This Maui legislator is definitely a departure from the norm. In a body full of Democrats he’s one of only eight Republicans serving in the House. In a group dominated members with high seniority, he’s a freshman. In a political scenario often orchestrated by Oahu, he represents South Maui. And, in a roomful of former lawyers, he was a cop before he entered politics.
George Fontaine (51) is not your standard-issue Hawaii politician. He represents South Maui’s 11th State House District including Kihei, Wailea and Makena. To him Republican means “less government, more economic opportunity for business.”
As for style, his is non-confrontational: “It’s how you carry yourself and what your attitude is that counts.
“A long time ago my father gave me some very good advice. In two words my dad told me: ‘Be nice.’ That advice has carried me a long way. You need other people to get things done. My main objective is representing the people in my district. You have to find common ground. I’m not a partisan guy. Leave the party tag at the door.”
Before seeking public office, Fontaine was active in the Maui community for many years. He served as an officer with the Maui Police Department from 1980 to 2005, retiring as Wailuku Patrol Captain.
While a member of the MPD he also started and later sold Maui Gateway, an early internet service provider. He considers himself tech savvy and is also the author of a number of computer books.
After retirement he became Hawaii Rotary District Governor from 2007 to 2008. This volunteer position involved extensive travel and kept him in contact with Hawaii’s 43 Rotary clubs with more than 2,200 members.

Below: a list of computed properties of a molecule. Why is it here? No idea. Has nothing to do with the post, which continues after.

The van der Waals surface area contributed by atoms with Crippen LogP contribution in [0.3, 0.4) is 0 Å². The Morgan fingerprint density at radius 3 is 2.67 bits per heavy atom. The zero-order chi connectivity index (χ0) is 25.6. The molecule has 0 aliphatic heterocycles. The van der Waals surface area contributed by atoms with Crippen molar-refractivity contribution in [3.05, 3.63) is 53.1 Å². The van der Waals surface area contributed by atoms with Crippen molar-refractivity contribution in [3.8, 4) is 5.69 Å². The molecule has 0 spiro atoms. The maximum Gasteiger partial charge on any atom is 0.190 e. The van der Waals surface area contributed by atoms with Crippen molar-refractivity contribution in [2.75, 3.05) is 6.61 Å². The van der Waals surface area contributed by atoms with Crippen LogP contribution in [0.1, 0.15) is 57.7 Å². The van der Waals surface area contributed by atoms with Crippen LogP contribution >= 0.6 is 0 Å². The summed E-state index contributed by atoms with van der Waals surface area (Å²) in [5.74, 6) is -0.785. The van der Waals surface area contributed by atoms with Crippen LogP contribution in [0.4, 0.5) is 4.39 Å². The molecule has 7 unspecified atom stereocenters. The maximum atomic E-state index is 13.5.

After that politics came easily. “My life has always been about public service, it was a natural.” In just a short time he’s gone from “enforcing the laws to making them.”
His own top priority is the economy. “Government doesn’t create jobs,” he said. “Business creates jobs. My sympathies lie with the private sector; making it possible to have a healthy business community.”
Fontaine first ran and lost in 2008. He ran again and won in 2010. He’s just finished the first year of a two year term and is already raising funds to run again this fall. He’s hoping to raise $50,000. “Well maybe,” he said, “$30,000 would be more realistic.”
His advice to Maui voters of all parties is: “Stay involved; stay active. Follow the bills that interest you. Let your lawmakers hear from you. We are all here to represent you.”